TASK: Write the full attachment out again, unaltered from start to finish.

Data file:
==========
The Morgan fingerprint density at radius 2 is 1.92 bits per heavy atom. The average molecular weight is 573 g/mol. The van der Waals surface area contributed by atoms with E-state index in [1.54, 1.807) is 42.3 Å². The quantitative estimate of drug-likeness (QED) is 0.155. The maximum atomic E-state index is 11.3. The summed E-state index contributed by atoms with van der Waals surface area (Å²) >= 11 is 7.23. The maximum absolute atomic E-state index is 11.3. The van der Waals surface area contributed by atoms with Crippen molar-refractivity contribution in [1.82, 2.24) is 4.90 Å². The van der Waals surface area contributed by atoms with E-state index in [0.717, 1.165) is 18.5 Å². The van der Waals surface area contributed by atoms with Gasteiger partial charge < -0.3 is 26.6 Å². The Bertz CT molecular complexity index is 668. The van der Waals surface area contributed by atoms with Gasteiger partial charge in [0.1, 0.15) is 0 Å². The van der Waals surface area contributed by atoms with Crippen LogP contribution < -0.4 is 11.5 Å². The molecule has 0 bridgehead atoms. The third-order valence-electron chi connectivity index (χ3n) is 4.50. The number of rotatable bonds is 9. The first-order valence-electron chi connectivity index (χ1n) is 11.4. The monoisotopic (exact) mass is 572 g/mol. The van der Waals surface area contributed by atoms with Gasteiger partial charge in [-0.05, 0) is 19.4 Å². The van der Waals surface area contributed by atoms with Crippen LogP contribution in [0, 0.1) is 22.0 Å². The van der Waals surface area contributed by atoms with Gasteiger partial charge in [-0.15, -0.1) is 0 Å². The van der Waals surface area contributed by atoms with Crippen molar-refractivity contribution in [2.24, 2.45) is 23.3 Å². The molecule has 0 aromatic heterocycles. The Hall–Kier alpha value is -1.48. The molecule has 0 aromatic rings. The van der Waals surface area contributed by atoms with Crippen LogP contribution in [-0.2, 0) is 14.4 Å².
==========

The Morgan fingerprint density at radius 2 is 1.92 bits per heavy atom. The average molecular weight is 573 g/mol. The van der Waals surface area contributed by atoms with E-state index in [1.54, 1.807) is 42.3 Å². The quantitative estimate of drug-likeness (QED) is 0.155. The maximum atomic E-state index is 11.3. The summed E-state index contributed by atoms with van der Waals surface area (Å²) >= 11 is 7.23. The maximum absolute atomic E-state index is 11.3. The van der Waals surface area contributed by atoms with Crippen molar-refractivity contribution in [1.82, 2.24) is 4.90 Å². The van der Waals surface area contributed by atoms with E-state index in [0.717, 1.165) is 18.5 Å². The van der Waals surface area contributed by atoms with Gasteiger partial charge < -0.3 is 26.6 Å². The Bertz CT molecular complexity index is 668. The van der Waals surface area contributed by atoms with Gasteiger partial charge in [0.1, 0.15) is 0 Å². The van der Waals surface area contributed by atoms with Crippen LogP contribution < -0.4 is 11.5 Å². The molecule has 0 bridgehead atoms. The third-order valence-electron chi connectivity index (χ3n) is 4.50. The number of rotatable bonds is 9. The first-order valence-electron chi connectivity index (χ1n) is 11.4. The monoisotopic (exact) mass is 572 g/mol. The van der Waals surface area contributed by atoms with Gasteiger partial charge in [-0.05, 0) is 19.4 Å². The van der Waals surface area contributed by atoms with Crippen LogP contribution in [0, 0.1) is 22.0 Å². The van der Waals surface area contributed by atoms with Gasteiger partial charge in [-0.15, -0.1) is 0 Å². The van der Waals surface area contributed by atoms with Crippen molar-refractivity contribution in [2.24, 2.45) is 23.3 Å². The molecule has 0 aromatic heterocycles. The Hall–Kier alpha value is -1.48. The molecule has 0 aromatic rings. The van der Waals surface area contributed by atoms with Crippen LogP contribution in [-0.2, 0) is 14.4 Å².